The Genius of Alexander the Great by N.G.L. Hammond

On the far side of the Euphrates, a Persian commander, Mazaeus, with
3,000 calvary, 2,000 Greek mercenaries, and other infantry held a
defensive position. But on the advance of Alexander he withdrew on
the main Persian road down the Euphrates, probably in the hope that
Alexander would pursue and run short of supplies. Alexander
completed his two bridges, brought his troops and supply-train
across, and waited for some days, perhaps misleading Mazaeus about
his intentions. Then he marched northeastward along the Armenian
foothills to obtain pasture for his horses, use local supplies and
avoid the great heat; for he had to feed some 47,000 men and perhaps
some 20,000 horses and mules. The two armies were completely out of
touch with one another for some six weeks during which the
Macedonians made incursions into Armenia. Alexander was the first to
capture some opponents who revealed that Darius's plan was to capture
the Tigris. 'Alexander went in haste towards the Tigris'; he crossed
its fast-flowing waters with difficulty at an undefended point, for
he was higher up river than Darius had expected. While the army
waited for the supply train, the moon was eclipsed on the evening of
September 20, 331. Alexander restored confidence by sacrificing to
the deities who caused the eclipse - Moon, Sun, and Earth - and
Aristander announced that the eclipse portended victory over Persia
in the present month. Moving south through fertile country Alexander
captured some Persian cavalrymen and learned that Darius was in a
prepared position not far off. He halted for four days to 'rest his
men', fortified a base camp with a ditch and a palisade, and placed
in it his sick and a supply train.

Hammond proves to be one of the more meticulously written sources to
read for an understanding of the realities that Alexander faced in
transporting his army across the Asian countryside. With 47,000 men
who many authors claim that Alexander knew by name and could
recognize at once any of them, it is amazing to believe that
Alexander had recruited so many after each and every battle. Who can
believe that all these men at this point were simply from Macedonia?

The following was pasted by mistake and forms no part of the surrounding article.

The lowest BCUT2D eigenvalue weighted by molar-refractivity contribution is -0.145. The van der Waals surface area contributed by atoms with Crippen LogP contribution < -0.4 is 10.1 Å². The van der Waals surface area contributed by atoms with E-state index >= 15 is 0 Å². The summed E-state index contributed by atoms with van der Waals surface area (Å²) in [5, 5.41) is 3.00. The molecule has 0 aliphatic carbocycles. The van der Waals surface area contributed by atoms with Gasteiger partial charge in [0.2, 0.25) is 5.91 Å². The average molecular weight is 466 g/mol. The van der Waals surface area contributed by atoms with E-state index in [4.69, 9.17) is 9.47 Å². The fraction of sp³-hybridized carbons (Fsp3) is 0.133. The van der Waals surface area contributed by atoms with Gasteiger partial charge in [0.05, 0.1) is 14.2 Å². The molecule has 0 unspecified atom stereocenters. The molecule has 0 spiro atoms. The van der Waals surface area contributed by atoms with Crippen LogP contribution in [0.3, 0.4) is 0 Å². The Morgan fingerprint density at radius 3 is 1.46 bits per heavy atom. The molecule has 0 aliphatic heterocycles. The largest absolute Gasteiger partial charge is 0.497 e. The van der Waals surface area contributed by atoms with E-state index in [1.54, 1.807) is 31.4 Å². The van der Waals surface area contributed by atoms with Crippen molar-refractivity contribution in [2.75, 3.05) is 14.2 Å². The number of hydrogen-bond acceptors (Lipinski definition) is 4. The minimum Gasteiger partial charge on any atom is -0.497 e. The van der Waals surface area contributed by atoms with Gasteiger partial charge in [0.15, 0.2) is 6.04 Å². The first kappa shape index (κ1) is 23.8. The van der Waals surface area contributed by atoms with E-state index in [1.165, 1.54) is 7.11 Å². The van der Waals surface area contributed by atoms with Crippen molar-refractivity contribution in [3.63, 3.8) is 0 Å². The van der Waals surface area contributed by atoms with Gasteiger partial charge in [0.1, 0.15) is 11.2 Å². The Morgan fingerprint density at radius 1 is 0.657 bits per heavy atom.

When one considers the kind of baggage that each mule carried on its
back, the number of horses that had to be kept not only fed, but
freed from lameness and damaged hooves, one cannot help but realize
that Alexander had to recruit more than just soldiers, but also men
who could simply groom and handle the horses and mules. Not everyone
in this camp was a militant, but along with the pack were scientists,
architects, medics, and naturally, the good old cooks to feed this
vast army.

And every soldier had to double as a construction worker when
building bridges, altars, and temples to worship the deities. No
wonder they were so muscular and strong, as they were laborers in
the field when not training for the battles that lay ahead.

The discipline of this army is extraordinary, and the single unifying
force is always the personality and character of the leader,
Alexander. His personal magnetism, his optimism, his deep interest
in his soldiers made him venerable. His constant attention to
serving the gods with his sacrifices proved to be a talisman of good
luck. The gods never deserted him for his devotion to them.

In understanding how the Macedonians trained their horses, it must be
remembered that they pushed them to the limits, so that these horses
had to be treated and handled with great care. Everything depended
upon them for the success of each and every mission, no matter how
great or how small. When one realizes the speed that many times
Alexander and his calvary accomplished, one must know that the horses
were carefully maintained to achieve this. While Bucephalus is
singled out as Alexander's horse, all the others were just as
important and just as well cared and tended.

Alexander's mind is what is interesting to me in Hammond's study. He
had his men rest for four days. Again, the pack mules and the horses
required constant rest as well.

Another point that Hammond does make is that Alexander was successful
twice to capture the enemy and learn of his position. What is most
important is understanding that these captured soldiers gave truthful
answers when questioned. And what became of them? Do they join his
army? Are they held as prisoners of war?

And finally, the emphasis upon Aristander who is taken literally and
positively when he announces that the eclipse is a good omen, and
that it means that the Macedonians will win the battle. Is this
confidence building? Superstition? Was he simply a true seer?

Fortunately, most of his advice and portents are nearly always wonder Alexander became so reliant upon his advice...

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